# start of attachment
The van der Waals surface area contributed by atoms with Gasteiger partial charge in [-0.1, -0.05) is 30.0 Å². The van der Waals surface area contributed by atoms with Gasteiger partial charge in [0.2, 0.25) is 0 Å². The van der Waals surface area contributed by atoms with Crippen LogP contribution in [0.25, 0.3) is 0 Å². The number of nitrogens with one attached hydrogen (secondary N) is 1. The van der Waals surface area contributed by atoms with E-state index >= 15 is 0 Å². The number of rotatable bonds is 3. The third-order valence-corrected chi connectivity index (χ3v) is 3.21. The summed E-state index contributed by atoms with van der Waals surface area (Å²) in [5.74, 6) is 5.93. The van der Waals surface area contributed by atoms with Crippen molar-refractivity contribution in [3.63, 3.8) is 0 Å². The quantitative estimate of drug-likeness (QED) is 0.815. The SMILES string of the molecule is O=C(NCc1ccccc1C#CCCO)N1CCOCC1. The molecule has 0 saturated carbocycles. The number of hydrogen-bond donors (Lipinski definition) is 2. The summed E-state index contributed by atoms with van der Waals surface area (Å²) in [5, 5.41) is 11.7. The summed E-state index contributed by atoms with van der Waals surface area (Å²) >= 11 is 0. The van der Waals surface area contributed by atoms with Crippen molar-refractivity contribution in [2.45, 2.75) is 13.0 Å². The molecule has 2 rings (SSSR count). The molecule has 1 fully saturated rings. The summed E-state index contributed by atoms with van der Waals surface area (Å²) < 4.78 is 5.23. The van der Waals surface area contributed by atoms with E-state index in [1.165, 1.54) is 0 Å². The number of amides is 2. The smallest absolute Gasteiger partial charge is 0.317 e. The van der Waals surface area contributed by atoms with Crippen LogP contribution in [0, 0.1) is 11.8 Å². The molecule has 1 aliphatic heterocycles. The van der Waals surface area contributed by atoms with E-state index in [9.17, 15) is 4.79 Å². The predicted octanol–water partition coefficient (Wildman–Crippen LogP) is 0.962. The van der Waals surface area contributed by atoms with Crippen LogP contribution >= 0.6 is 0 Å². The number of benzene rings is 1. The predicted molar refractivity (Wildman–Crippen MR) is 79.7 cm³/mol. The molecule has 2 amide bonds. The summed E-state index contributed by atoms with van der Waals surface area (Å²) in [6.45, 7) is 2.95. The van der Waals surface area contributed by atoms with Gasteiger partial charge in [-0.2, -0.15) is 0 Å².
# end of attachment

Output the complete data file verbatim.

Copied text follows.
The van der Waals surface area contributed by atoms with Gasteiger partial charge in [-0.1, -0.05) is 30.0 Å². The van der Waals surface area contributed by atoms with Gasteiger partial charge in [0.2, 0.25) is 0 Å². The van der Waals surface area contributed by atoms with Crippen LogP contribution in [0.25, 0.3) is 0 Å². The number of nitrogens with one attached hydrogen (secondary N) is 1. The van der Waals surface area contributed by atoms with E-state index >= 15 is 0 Å². The number of rotatable bonds is 3. The third-order valence-corrected chi connectivity index (χ3v) is 3.21. The summed E-state index contributed by atoms with van der Waals surface area (Å²) in [5.74, 6) is 5.93. The van der Waals surface area contributed by atoms with Crippen molar-refractivity contribution in [3.63, 3.8) is 0 Å². The quantitative estimate of drug-likeness (QED) is 0.815. The SMILES string of the molecule is O=C(NCc1ccccc1C#CCCO)N1CCOCC1. The molecule has 0 saturated carbocycles. The number of hydrogen-bond donors (Lipinski definition) is 2. The summed E-state index contributed by atoms with van der Waals surface area (Å²) in [5, 5.41) is 11.7. The summed E-state index contributed by atoms with van der Waals surface area (Å²) >= 11 is 0. The van der Waals surface area contributed by atoms with Crippen molar-refractivity contribution in [2.45, 2.75) is 13.0 Å². The molecule has 2 rings (SSSR count). The molecule has 1 fully saturated rings. The summed E-state index contributed by atoms with van der Waals surface area (Å²) < 4.78 is 5.23. The van der Waals surface area contributed by atoms with E-state index in [1.165, 1.54) is 0 Å². The number of amides is 2. The smallest absolute Gasteiger partial charge is 0.317 e. The van der Waals surface area contributed by atoms with Crippen LogP contribution in [0, 0.1) is 11.8 Å². The molecule has 1 aliphatic heterocycles. The van der Waals surface area contributed by atoms with E-state index in [9.17, 15) is 4.79 Å². The predicted octanol–water partition coefficient (Wildman–Crippen LogP) is 0.962. The van der Waals surface area contributed by atoms with Crippen LogP contribution >= 0.6 is 0 Å². The number of benzene rings is 1. The predicted molar refractivity (Wildman–Crippen MR) is 79.7 cm³/mol. The molecule has 2 amide bonds. The summed E-state index contributed by atoms with van der Waals surface area (Å²) in [6.45, 7) is 2.95. The van der Waals surface area contributed by atoms with Gasteiger partial charge in [-0.2, -0.15) is 0 Å².